Well, we have this query When ("<Page 20706>") is a ("keyboard") on our card. One way to think about it is that we want to replace ("<Page 20706>") with a free variable like X that can match anything, so our query would be something like When /X/ is a ("keyboard").

To that end, the clause card system comes with various tokens (⭐️, ♥️, 🍀, 🌔) that you can snap onto a clause card:

Let's snap a ♥️ token in to replace that <Page 20706>:

I put that ♥️ token in the first slot on the card – exactly where "<Page 20706>" used to be in the statement.

So now our clause card has gone from When ("<Page 20706>") is a keyboard to When ♥️ is a keyboard, where that heart is able to match any value (it's a free variable, or wildcard, or something like that).

And you can see that, now that we're looking for any keyboard on the table, we now have 3 matches instead of the one match – and we also get to see all the concrete results ("<Page 20706>", "<Page 14021>", "<Page 14013>") that our free variable (red ♥️) matched.


At any given time, a clause card can store one Realtalk statement clause, like the wish-to-label or is-a-keyboard examples from earlier.

(I guess it's kind of like how a text box can store a piece of text at a time?)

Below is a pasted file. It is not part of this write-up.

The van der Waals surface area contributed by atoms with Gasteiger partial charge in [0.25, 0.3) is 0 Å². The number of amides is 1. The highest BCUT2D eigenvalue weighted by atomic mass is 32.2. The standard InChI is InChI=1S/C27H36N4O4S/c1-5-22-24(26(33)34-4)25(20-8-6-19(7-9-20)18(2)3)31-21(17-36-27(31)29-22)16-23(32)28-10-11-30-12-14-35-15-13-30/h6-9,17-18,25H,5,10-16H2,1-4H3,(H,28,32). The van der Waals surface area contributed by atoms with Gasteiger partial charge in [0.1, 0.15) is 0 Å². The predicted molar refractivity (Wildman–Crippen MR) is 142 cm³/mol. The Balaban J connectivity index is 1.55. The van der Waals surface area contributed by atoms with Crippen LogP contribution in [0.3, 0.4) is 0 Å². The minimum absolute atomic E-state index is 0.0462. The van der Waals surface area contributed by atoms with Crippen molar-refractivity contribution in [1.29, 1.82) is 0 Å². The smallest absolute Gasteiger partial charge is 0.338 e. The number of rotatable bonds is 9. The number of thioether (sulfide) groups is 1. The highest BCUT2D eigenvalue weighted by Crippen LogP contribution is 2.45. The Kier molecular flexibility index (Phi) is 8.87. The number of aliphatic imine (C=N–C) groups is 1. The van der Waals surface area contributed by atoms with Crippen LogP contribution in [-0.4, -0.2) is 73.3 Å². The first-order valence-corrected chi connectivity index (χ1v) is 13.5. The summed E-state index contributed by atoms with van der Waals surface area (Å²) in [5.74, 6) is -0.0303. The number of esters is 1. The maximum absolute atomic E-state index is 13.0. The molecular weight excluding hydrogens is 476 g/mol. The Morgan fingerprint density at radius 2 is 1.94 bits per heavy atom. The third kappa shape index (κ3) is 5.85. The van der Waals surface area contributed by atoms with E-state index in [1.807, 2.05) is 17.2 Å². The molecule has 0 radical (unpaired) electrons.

What is a statement? What are some examples of statements?

In the Dynamicland system, statements are just… out there, hundreds or thousands of them. All programs, including most of the 'standard library', communicate via statements, not by making function calls or invoking methods. Here are some other examples of statements that might be floating around in the environment in Realtalk:

  • Claim "<Page 1002>" is (5) inches from the left edge of ("the library table").

  • Claim "<Page 1002>" is at a (47) degree angle.

  • Wish "<Page 3003>" is labelled "Hello, world!".

  • Wish "<Processor realbox3>" plays sound "bell.wav".

  • Claim "<Keyboard A>" is pointing up at "<Page 3030>".

You could suck any of these statements into a clause card and match for them and/or generalize them. That means that the clause card, even just the querying side we've seen of it so far, is a very powerful tool in this environment.

The three slots

I haven't talked much about these 3 slots on the clause cards yet.1

I snapped a ♥️ token to one earlier, and there are other (🍀, 🌔, ⭐️) tokens that I could use. What are these slots? How do they work?

These 3 slots represent the first 3 'parameters' in the statement. For example, if a clause card holds the statement

"<Page 1002>" is (5) inches from the left edge of ("the library table").

then the slots would hold:

  1. "<Page 1002>"

  2. 5

  3. "the library table"

and putting a token (like ♥️ or ⭐️) on one of these slots would turn that parameter into a free variable. (then you could match any page that is 5 inches from the left edge of the library table / or any page 5 inches from the left edge of any table / etc)

There's something really satisfying about the token-snapping interaction. We glued little neodymium magnets under the paper and under the tokens (we had to laser-cut holes in the tokens and make sure the magnets had the right orientation on both sides), so you can literally snap a token to a slot, and it stays in place nicely. (Magnets are so great for creating these sort of interactions, like in the AirPods case; we should use them more.)